• Is online selling a major part of your business plan?
  • Do you have an e-commerce growth strategy as part of your export plan?
  • Do you have a fully operational e-commerce website? If not, how and where do you begin? If yes, which foreign market do you start with?
  • Have you assessed your supply chain capabilities?

This article on “10 questions to ask if you plan to export” will help you get started, and my upcoming exporting webinar series will answer three big ones: Are you ready to export; where will you export; and how will you export?

@abeego founder Toni Desrosiers invented Abeego beeswax wraps to end food waste. Now, her products are available in stores all over the world and online at abeego.com

5. Can you adapt your product or service to the local markets?

It is important to assess your product or service suitability for international trade. Some products may require changes including labelling, packaging, translation or features to meet safety requirements.

You may need to provide language options on your website for your target international market. If you are specifically targeting a couple of foreign markets, consider creating landing pages in the local languages.

Browsing your website in the local language makes it more attractive and comfortable for a foreign buyer. Creating a Frequently asked questions (FAQs) page and your customer care information in local language will also add value.

Use professional companies for translation work so that your business message is not “lost in translation” and is culturally appropriate. Here is an interesting article on how overlooking this can lead to marketing blunders and create a mess.

6. How will you accept payments?

Will it be in US dollars or can the payment be made in any currency? Think about it from the customer’s perspective.

No matter where you sell, it’s important to make the payment process easy and secure. There are several options available, including integrating the payment process directly into your website, using third party payment providers, and accepting e-transfers.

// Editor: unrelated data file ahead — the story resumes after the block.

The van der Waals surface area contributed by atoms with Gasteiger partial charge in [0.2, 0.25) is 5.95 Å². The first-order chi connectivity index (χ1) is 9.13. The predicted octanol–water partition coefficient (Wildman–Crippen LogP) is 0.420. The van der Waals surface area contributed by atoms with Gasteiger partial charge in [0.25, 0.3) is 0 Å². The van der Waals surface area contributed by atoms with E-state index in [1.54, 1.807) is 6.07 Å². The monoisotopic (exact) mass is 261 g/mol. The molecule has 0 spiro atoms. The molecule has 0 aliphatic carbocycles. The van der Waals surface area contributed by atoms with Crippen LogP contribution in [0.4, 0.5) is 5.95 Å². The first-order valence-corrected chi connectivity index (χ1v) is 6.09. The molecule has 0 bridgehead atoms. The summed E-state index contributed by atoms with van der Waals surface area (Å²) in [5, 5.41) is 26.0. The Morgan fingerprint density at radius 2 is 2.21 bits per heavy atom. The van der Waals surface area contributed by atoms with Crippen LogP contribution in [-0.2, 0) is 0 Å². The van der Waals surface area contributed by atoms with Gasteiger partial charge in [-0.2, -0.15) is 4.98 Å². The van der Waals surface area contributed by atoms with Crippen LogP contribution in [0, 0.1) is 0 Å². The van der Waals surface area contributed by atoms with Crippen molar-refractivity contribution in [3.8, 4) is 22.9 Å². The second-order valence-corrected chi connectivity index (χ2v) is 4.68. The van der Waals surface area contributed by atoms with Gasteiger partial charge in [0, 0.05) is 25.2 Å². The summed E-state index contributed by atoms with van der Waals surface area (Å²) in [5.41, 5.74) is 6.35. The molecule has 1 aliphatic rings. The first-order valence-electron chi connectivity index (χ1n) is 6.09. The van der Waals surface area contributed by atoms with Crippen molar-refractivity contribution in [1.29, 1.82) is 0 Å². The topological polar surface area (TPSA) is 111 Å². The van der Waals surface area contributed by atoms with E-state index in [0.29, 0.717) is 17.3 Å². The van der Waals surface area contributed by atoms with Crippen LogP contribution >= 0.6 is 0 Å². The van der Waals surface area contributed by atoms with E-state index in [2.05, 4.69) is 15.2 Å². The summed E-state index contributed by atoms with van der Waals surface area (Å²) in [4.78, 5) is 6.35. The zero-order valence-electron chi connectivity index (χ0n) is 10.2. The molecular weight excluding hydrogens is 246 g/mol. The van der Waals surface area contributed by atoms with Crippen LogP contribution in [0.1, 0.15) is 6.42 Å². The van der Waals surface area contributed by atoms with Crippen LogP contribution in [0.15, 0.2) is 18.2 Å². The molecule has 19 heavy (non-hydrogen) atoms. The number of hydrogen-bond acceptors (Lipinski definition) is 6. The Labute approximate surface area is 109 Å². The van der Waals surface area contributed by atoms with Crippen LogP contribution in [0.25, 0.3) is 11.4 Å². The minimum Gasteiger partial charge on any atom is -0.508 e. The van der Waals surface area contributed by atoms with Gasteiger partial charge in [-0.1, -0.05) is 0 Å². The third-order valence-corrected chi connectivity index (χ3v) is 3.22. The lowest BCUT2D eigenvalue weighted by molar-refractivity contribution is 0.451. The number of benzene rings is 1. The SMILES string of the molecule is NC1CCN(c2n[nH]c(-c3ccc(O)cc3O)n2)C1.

Research popular e-payment tools in your target market. Digital wallets are a popular method of payment in some countries.

@trufflepigchocolate sells direct trade chocolate from Nicaragua that is made with wildly grown cacao and free of forced labour. Owner Shelley Wallace is on a mission to rid the world of child slavery in the chocolate industry, and has expanded her business throughout North America at trufflepigchocolate.com

7. How will you ship?

Often when we talk about international trade, this is the first thing people think of: huge shipping containers crossing the globe. In fact, exporting can be as small as mailing an envelope to Ontario or doing consulting work for a company in California.

Either way, you have to comply with rules and regulations in your target market, so it’s best to do the research up front.

Are there any specific rules related to your products such as labelling, safety requirements, and documentation? Certain products may require specific permits and licenses before you ship them. Consider working with professionals such as freight forwarders and customs brokers to avoid unnecessary delays and wastage of money. Our Business Advisors can help you do the research to understand which regulations apply to your products or services, and the support is free!

8. How will you maintain your website?

A sophisticated and professional website will attract customers. Do you have access to IT professionals and resources to create and maintain your online store?

Now what?

E-commerce can be a lower-cost method of entering foreign markets but you need to plan well to succeed. The good news is, you don’t have to go it alone!

There are a ton of free resources and programs available, including my upcoming Export series for beginners. During the series, we’ll show you how to develop a well-researched plan to sell your goods or services across the world.

You’ll get a free downloadable resource to work through these different factors, then you can connect with a Business Advisor for free one-on-one support to answer your specific questions and find your next steps. Learn more or register today >>


Alpana Sharma

Alpana Sharma is a Business Advisor with Women’s Enterprise Centre, and is based in our Vancouver office. She is a Forum for International Trade Training (FITT) professional and supports clients who plan to export or import and grow their business internationally. Email her your international trade questions at inquiry@womensenterprise.ca

See all posts by Alpana